Tricky Sticky DickieDate: 1 July 2011
The strongest man is he who stands alone, proclaims Ibsen's hero in An Enemy of the People. And sometimes the strangest, too. There's something exhilarating about not agreeing with anyone, as I discover yet again in my reaction to Kevin Spacey's Richard III.
I don't hate it. I don't not admire its energy and verve. I just find the performance predictable, one-note and very, very shouted. And of course I bow to no one in my admiration for Spacey as an actor. He is electrifying in almost everything else I've seen him do, on stage and screen.
We thought he was making a big mistake when he played Richard II directed by Trevor Nunn a few years ago. But he packed a big surprise in that one, finding whole areas of the play, and the character, that leapt to life because he wasn't going down the usual sanctimonious route. In an interesting and creative way, he played against the grain and found the grit.
Add another "I" and you think you know what to expect. And there it is: an upfront malevolent psychopath with a twisted torso and crippled leg burning like a brazier and mowing down all and sundry in the intensity of his laser-like penetration and aggression.
But he's not funny, he's not wheedling, he's not sly and he's not the black intelligencer of the text and other people's opinion. The scene where he accepts the crown after refusing it, acting like the maid of folklore who says No but means Yes, is dissipated through the theatre, with characters in the stalls, some on the stage and Spacey himself on film. The theatricality, black humour and, above all, speed of the sequence is entirely lost. (As indeed is the brilliant opening of the play, fudged with an interpolated film extract of Edward's coronation.)
I absolutely loved Sam Mendes' 1992 RSC touring production with Simon Russell Beale as an undercutting, slickly poisonous toad of a Richard, famously proclaimed by Paul Taylor as the unhappy result of a one-night stand between Pere Ubu and Gertrude Stein. Russell Beale gave momentum to the character by virtue of being a resentful and revengeful outsider. Spacey owns the shop, as he owns the stage, from the outset.
I'm uneasy, too, about the portrait of Richard as an all-purpose pariah tyrant, with clear visual references to Colonel Gaddafi, President Mubarak of Egypt and even Mussolini - this last as Spacey is strung up by his feet at the end.
The programme notes bang on a bit about Gaddafi and Mubarak, too. An exiled Iranian friend of mine was in London this week and was telling me how very low we British are now held in the estimation of ordinary people in the Arab world. The hunting down and humiliating executions of Saddam Hussein and Osama bin Laden have done our reputation as humane arbiters of justice and respecters of human dignity no good whatsoever.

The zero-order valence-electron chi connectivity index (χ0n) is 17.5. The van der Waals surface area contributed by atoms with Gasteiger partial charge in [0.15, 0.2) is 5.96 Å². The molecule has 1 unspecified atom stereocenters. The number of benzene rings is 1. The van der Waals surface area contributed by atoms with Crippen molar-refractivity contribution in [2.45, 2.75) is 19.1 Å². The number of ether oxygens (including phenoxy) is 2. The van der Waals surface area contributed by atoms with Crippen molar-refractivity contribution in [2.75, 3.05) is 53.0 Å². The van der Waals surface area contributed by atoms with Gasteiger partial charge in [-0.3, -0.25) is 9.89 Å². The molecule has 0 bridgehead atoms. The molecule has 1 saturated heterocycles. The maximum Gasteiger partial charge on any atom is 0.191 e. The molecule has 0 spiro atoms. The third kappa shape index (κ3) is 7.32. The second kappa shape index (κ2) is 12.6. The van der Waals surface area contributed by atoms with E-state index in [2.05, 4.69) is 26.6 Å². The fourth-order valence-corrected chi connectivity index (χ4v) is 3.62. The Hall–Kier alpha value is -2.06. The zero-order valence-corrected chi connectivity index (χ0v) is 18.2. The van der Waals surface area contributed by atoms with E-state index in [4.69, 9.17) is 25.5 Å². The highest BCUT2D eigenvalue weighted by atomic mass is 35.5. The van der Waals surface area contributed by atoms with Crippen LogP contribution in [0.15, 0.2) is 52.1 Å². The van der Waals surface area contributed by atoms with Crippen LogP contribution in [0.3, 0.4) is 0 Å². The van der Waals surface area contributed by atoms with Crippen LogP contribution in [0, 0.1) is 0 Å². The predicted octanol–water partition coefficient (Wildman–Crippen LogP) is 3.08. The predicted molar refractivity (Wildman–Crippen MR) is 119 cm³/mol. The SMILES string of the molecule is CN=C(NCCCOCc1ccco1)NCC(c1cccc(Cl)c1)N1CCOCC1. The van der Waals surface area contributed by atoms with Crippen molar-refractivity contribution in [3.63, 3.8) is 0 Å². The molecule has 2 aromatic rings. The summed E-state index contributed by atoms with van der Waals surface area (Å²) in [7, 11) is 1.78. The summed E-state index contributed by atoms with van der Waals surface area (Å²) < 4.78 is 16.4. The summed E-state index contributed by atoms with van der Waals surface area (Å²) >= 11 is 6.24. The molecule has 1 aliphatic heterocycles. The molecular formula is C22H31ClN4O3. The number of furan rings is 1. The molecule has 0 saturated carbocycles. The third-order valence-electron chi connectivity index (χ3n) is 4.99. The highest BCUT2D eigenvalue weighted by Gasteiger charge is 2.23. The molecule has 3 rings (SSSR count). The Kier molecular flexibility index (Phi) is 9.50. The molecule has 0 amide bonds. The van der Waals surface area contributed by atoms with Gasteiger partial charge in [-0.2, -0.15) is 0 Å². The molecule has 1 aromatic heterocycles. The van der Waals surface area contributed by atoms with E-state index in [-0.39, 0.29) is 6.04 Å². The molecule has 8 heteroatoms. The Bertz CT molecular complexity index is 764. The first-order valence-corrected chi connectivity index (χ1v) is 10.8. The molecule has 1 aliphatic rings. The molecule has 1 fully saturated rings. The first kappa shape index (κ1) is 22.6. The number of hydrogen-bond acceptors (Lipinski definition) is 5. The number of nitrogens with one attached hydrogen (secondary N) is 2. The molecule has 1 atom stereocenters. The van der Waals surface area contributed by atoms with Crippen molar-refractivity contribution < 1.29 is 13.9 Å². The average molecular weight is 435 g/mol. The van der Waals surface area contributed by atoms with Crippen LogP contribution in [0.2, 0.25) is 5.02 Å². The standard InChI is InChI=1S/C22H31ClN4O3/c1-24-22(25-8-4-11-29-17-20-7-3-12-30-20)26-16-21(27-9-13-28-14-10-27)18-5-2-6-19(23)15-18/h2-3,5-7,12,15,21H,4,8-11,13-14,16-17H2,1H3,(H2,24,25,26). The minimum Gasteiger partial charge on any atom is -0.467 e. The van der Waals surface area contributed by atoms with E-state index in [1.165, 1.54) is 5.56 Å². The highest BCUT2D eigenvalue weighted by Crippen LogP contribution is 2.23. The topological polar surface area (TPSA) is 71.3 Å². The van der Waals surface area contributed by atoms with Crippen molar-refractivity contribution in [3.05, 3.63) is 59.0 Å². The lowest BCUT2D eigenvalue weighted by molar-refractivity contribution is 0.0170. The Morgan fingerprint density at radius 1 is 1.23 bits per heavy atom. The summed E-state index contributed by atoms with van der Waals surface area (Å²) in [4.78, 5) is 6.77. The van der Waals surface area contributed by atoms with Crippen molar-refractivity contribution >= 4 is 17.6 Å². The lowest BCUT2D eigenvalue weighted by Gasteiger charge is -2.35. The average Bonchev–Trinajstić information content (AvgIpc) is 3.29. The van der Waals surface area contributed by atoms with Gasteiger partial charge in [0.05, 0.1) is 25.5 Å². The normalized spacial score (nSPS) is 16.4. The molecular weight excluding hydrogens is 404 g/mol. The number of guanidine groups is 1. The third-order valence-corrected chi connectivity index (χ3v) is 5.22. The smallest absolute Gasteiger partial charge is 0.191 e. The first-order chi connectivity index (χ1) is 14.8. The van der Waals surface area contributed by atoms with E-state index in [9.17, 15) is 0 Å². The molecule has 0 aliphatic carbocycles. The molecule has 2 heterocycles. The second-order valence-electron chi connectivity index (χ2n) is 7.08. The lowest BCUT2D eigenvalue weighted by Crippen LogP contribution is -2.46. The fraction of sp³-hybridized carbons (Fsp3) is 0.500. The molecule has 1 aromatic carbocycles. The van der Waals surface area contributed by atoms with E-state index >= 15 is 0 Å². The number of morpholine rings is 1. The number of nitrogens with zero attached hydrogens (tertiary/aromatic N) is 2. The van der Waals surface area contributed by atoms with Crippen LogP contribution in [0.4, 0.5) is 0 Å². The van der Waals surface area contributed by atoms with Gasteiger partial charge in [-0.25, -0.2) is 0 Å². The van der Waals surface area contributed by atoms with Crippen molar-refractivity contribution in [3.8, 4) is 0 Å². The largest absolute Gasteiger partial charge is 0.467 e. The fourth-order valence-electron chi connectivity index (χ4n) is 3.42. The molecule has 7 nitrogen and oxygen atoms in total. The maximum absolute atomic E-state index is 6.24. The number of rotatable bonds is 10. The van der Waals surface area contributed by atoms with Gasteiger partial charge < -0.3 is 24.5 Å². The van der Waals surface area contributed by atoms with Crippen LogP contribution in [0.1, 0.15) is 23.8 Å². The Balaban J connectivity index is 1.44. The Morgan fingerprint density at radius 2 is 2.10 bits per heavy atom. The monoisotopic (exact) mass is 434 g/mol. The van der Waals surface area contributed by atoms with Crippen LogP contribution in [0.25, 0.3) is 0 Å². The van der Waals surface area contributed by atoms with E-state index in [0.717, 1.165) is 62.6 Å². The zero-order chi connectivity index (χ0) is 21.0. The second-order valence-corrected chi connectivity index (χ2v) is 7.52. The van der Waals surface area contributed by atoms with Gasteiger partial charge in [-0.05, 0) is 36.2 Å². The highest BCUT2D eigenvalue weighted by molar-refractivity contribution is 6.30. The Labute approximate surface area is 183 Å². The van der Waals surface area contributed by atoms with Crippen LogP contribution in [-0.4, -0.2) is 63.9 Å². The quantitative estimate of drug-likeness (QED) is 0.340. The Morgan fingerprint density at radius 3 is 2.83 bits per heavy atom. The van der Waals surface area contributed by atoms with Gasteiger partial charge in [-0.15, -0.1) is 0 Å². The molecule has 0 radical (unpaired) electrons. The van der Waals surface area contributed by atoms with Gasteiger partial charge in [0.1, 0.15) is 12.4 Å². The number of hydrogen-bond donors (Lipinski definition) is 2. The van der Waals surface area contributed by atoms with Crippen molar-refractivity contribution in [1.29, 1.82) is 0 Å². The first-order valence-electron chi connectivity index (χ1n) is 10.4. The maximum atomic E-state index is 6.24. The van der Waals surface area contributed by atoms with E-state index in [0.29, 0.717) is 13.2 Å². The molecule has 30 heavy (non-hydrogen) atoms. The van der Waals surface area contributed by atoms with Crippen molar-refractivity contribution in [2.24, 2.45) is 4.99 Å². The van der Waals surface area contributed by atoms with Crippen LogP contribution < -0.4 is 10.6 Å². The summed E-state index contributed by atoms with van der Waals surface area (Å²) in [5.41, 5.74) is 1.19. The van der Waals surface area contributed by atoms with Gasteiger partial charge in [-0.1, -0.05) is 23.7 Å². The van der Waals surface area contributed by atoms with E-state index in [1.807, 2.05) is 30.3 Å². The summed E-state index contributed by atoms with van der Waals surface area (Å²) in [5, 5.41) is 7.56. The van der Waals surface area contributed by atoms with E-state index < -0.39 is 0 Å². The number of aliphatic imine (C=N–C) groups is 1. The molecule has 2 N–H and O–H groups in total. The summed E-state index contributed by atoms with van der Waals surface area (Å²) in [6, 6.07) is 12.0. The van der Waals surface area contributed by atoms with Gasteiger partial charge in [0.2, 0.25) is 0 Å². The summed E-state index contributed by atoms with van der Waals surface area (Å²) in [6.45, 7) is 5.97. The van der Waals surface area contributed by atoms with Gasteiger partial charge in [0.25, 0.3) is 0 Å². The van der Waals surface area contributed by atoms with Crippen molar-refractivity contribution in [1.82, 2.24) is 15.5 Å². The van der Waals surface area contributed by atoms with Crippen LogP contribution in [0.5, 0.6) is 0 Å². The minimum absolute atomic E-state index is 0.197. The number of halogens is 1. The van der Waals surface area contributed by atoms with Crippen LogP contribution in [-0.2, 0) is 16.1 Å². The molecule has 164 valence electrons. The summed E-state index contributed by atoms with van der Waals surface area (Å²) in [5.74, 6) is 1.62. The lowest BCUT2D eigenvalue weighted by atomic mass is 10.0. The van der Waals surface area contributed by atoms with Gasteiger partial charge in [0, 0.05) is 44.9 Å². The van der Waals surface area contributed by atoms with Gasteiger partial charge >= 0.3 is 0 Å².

But for years we approved and encouraged both Gaddafi and, especially, Mubarak. Now we've gone all pious and superior about them, however justifiably. And the sight of pampered liberal intellectuals like Sam Mendes with nothing to lose jumping on some politically mobilised band wagon, without understanding the global consequences, is frankly nauseating; to most ordinary Arabs in their coffee shops, at least.
Kevin Spacey himself probably approves the unauthorised execution of Osama bin Laden by his pal President Obama. Apart from the moral queasiness involved, he should stop and think about retaliation, and the future safety of passengers on American Airlines, which he advertises so assiduously on television.
The other thing about Richard III at the Old Vic is just how bad the supporting cast is. I am mystified by praise (admittedly muted) for Chuk Iwuji's Buckingham, who face-pulls blandly all evening and is memorable only for his extarordinary set of too-large flashing white teeth.
The less said about the American supporting actors the better - Clarence is totally incomprehensible, though Maureen Anderman as the Duchess of York is okay, just about. Our own Haydn Gwynne and Gemma Jones, as Queen Elizabeth and mad Margaret, do the best they can within the confines of a production that is short on ideas and long on bombast.
One idea, nicked from Bill Alexander's RSC revival with Antony Sher - now, there was a show, there was a Richard - is the coronation procession in a heavy ermine robe that ends the first act. But it doesn't have the same sickly impact as Sher's shuffle to the throne, the phsysical exposure, or that brilliant touch he added of breaking through the severe pain barrier of his deformity to seize the moment and the crown.